Donald P. Lay, 49BA, 51JD, was appointed to the U.S. Eighth Circuit Court of Appeals by President Lyndon B. Johnson in 1966. At the time, he was 39 years old and the second youngest person ever appointed to the Court of Appeals.
Lay first enrolled at the University of Iowa to study radio journalism and then, after graduation, enrolled in law school, followed by a long legal career full of distinctions and honors. From 1951 to 1966, he practiced law in Omaha. His appointment to the Court of Appeals, just 15 years after graduation from law school, was unusual because many judges begin at the trial court level, not a court one step below the US Supreme Court.
Lay became chief judge of the Eighth Circuit Court in 1980 and held the position for a record-breaking 12 years before retiring in 1992 and taking senior status. Lay is credited with streamlining and modernizing the Eighth Circuit's administrative system, defending the constitutional rights of individuals, and producing a body of clear, concise, reasoned work.
He has written some 2,000 opinions and dissents and more than 50 articles for legal publications, taught hundreds of students, and tried hundreds of cases. In addition, Lay founded the Eighth Circuit Historical Society to preserve the history of the courts. When Lay stepped down as chief judge, the William Mitchell Law Review published a biography and two tributes in which he was remembered as someone who helped make the judiciary more accessible to the just claims of all citizens, regardless of their race, gender, or wealth.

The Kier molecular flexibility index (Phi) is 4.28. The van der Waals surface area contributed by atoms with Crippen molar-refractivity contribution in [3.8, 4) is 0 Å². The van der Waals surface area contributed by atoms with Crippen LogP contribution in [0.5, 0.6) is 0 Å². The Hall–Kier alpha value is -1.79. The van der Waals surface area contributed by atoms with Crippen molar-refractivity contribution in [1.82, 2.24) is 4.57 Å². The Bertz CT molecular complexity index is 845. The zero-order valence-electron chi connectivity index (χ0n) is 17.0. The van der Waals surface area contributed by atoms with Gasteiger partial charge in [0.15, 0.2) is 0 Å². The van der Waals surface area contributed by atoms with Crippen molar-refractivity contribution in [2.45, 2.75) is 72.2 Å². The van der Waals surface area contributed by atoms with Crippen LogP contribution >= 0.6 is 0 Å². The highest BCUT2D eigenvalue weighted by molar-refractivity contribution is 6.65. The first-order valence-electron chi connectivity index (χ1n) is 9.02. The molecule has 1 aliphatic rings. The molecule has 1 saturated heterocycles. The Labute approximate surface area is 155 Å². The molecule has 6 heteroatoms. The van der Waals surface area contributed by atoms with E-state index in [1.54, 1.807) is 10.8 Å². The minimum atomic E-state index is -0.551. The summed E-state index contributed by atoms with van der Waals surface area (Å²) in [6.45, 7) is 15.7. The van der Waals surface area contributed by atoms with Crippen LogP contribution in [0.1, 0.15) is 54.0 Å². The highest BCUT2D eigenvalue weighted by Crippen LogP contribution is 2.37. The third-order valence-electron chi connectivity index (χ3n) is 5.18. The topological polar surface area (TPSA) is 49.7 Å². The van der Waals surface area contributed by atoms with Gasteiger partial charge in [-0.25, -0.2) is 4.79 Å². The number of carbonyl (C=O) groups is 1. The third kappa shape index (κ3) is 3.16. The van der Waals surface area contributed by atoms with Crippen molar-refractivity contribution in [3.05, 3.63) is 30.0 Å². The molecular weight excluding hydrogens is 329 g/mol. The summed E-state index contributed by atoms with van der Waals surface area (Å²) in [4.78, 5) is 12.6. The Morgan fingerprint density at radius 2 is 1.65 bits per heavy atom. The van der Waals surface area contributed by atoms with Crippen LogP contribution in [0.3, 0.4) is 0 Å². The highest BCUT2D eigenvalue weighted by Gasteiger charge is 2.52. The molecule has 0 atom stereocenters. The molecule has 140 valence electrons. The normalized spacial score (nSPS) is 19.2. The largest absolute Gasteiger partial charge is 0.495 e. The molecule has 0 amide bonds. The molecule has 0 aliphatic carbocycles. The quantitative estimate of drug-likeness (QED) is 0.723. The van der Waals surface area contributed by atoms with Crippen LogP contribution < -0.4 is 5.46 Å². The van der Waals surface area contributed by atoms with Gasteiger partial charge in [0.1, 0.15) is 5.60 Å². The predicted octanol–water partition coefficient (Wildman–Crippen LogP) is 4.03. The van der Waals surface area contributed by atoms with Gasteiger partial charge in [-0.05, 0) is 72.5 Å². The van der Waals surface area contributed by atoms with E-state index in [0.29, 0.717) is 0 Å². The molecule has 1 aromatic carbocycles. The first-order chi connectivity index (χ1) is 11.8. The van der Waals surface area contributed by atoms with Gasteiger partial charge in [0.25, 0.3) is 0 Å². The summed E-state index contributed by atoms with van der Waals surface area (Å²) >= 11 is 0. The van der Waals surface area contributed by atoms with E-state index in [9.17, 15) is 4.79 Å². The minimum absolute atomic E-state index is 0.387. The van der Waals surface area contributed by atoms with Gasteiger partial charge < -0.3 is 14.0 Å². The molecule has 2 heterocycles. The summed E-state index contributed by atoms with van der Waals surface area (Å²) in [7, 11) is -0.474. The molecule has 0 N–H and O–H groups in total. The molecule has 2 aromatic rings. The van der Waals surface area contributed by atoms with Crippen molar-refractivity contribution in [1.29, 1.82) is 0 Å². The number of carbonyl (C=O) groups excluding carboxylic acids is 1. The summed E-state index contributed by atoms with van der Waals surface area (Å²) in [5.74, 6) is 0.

During his 25 years on the federal bench, Lay often made clear his liberal ideology. He penned decisions for the court that supported free choice in major abortion cases and denounced capital punishment in a case. He has remained an active jurist, sitting often in various federal circuit and district courts.
Lay has also taught in the law schools of the University of Minnesota, Creighton University in Omaha, and the University of Uppsala, in Uppsala, Sweden, and in the William Mitchell College of Law in St. Paul. In 1982, Lay was named the Outstanding Federal Appellate Judge of the Year by the American Trial Lawyers and, in 1988, he received the American Judicature Society's Herbert Harley Award in recognition of his contribution to the administration of justice. He is also a recipient of the Hancher-Finkbine award from the University of Iowa. Lay has retained his links with Iowa as a life member of the UI Alumni Association and as a member of the UI Foundation's Presidents Club.
In 1992, the University of Iowa College of Law presented Lay with an Alumni Achievement Award, commending him for his commitment to legal scholarship and his distinguished career as a jurist.
Lay's passion for the law, his devotion to the welfare of society, and his commitment to the rights of the individual have been an inspiration to other lawyers and an affirmation of the US legal system.